Historically, nursing was considered a field of work for women who wanted to take care of others. Today, it is still a highly female-dominated field; however, it has taken large steps toward being viewed as a profession that encourages diversity and values education. The nursing profession also advocates for the use of evidence-based practices, professionally accepted ethical procedures, and high-quality patient care.
Educational opportunities continue to guide the professional development of nursing and expand the role of the nurse. Today, nurses and advanced practice nurses deliver a wider range of care encompassing responsibilities previously reserved for physicians. Nursing education programs continue to expand, and researchers continue to examine the relationship between levels of education, quality of care, and positive patient outcomes.
The profession of nursing is continually improving in a variety of ways. Licensure, certification, credentialing, and accountability are all customary practices of nursing. For the past 100 years, at the most basic level, nursing licensure has assured the public that individuals calling themselves a nurse are nurses. Boards of nursing (BON) bring quality and expertise to the regulatory arena. The decisions made by a BON regarding licensure, enforcement and other aspects of regulation are reliant upon thorough knowledge of nursing education at all levels, competency testing, certification, professional standards and scope of practice. This level of expertise is held only by members of the nursing profession and is beyond the capacity of an employer or a non-nursing board.
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The publication of the Flexner report in 1910 turned the medical education system upside down. Many universities closed or joined others in response to the report. The effects of this report can be seen in today’s views of education of health care professionals. For example, the debate about whether nursing is a true profession based on educational preparation continues. Some believe that until all nurses are required to have a BSN, nursing will not be a true profession. A number of research reports demonstrate that a higher ratio of RNs and baccalaureate-prepared nurses produces better patient outcomes and a higher quality of care.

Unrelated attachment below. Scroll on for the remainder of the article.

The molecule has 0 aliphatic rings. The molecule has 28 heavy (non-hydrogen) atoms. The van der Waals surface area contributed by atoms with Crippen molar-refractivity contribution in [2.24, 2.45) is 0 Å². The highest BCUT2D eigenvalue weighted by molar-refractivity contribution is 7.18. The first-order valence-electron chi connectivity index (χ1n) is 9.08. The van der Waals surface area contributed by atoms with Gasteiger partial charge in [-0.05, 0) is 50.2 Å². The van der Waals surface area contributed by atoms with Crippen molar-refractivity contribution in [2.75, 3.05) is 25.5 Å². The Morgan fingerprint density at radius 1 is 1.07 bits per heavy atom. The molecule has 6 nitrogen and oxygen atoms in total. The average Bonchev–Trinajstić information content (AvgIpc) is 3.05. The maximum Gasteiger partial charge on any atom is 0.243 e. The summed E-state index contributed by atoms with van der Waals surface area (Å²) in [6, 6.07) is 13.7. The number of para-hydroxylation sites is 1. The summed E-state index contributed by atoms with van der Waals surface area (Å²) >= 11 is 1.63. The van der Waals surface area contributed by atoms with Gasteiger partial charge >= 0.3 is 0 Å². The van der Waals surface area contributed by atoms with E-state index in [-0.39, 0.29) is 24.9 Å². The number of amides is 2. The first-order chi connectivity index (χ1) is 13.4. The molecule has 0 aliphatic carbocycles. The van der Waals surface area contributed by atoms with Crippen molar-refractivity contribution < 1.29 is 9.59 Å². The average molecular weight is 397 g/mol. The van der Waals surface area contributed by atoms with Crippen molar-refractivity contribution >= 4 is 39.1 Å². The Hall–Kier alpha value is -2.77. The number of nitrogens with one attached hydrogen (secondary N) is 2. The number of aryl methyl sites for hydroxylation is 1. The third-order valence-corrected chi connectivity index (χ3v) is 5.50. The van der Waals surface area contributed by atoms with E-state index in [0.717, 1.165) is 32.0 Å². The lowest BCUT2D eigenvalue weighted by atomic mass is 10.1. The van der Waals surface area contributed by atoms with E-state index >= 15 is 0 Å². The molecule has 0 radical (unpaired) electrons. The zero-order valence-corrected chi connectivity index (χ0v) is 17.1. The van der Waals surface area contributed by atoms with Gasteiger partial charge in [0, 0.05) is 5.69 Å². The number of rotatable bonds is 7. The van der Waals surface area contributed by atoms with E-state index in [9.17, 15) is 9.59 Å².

As mentioned in this week’s media segment, nurses work with a team of individuals who all have advanced degrees or baccalaureate degrees at a minimum. From the social worker to the physician, those individuals have more education than that provided by nursing diploma schools or associate degree programs. The results of this continued debate are being seen in legislation and staffing requirements. For example, the state of New York has introduced legislation that requires nurses to have earned a bachelor’s degree within 10 years from licensure. In addition, the American Nurses Credentialing Center (ANCC) Magnet Recognition Program requires those hospitals seeking to obtain or retain Magnet status to have more baccalaureate-prepared nurses on staff. Consider how these requirements support the argument that nursing will only be a true profession when all nurses have at least a BSN.
To prepare for this Discussion, consider the characteristics of a profession and how they are demonstrated in nursing, including credentialing. Also consider how the level of preparation impacts practice and the role of the nurse. Then address the following:
• Changes in nursing education that will support nurses in achieving the skills and competencies needed for the future using the criteria from the professional nursing literature and the Flexner report,
• Changes in the practice of nursing and the health care environment that are compelling nurses to return to school for a baccalaureate degree in nursing; and
• The additional knowledge, abilities, or different skills you will possess when you complete this program.
Support your ideas or those of others with references from the professional nursing literature.
Support your response with APA-formatted in-text citations and references from the professional nursing literature.
•Marshall, J. G., Morgan, J. C., Klem, M. L., Thompson, C. A. & Wells, A. L. (2014). The value of library and information services in nursing and patient care. Online Journal of Issues in Nursing, 19 (3): 1. DOI: https://dx.doi.org.ezp.waldenulibrary.org/10.3912/OJIN.Vol198No03PPT02
Libraries are a primary resource for evidence-based practice. This study, using a critical incident survey administered to 6,788 nurses at 118 hospitals, sought to explore the influence of nurses’ use of library resources on both nursing and patient outcomes. The authors’ conclude that the availability and use of library and information resources and services had a positive impact on nursing and patient outcomes, and that nurse managers play an important role both by encouraging nurses to use evidence-based library resources and services and by supporting the availability of these resources in healthcare settings.
•Weinberg, D. B., Cooney-Miner, D. & Perloff, J. N. (2012). Analyzing the relationship between nursing education and patient outcomes. Journal of Nursing Regulation 3 (2): 4-10.
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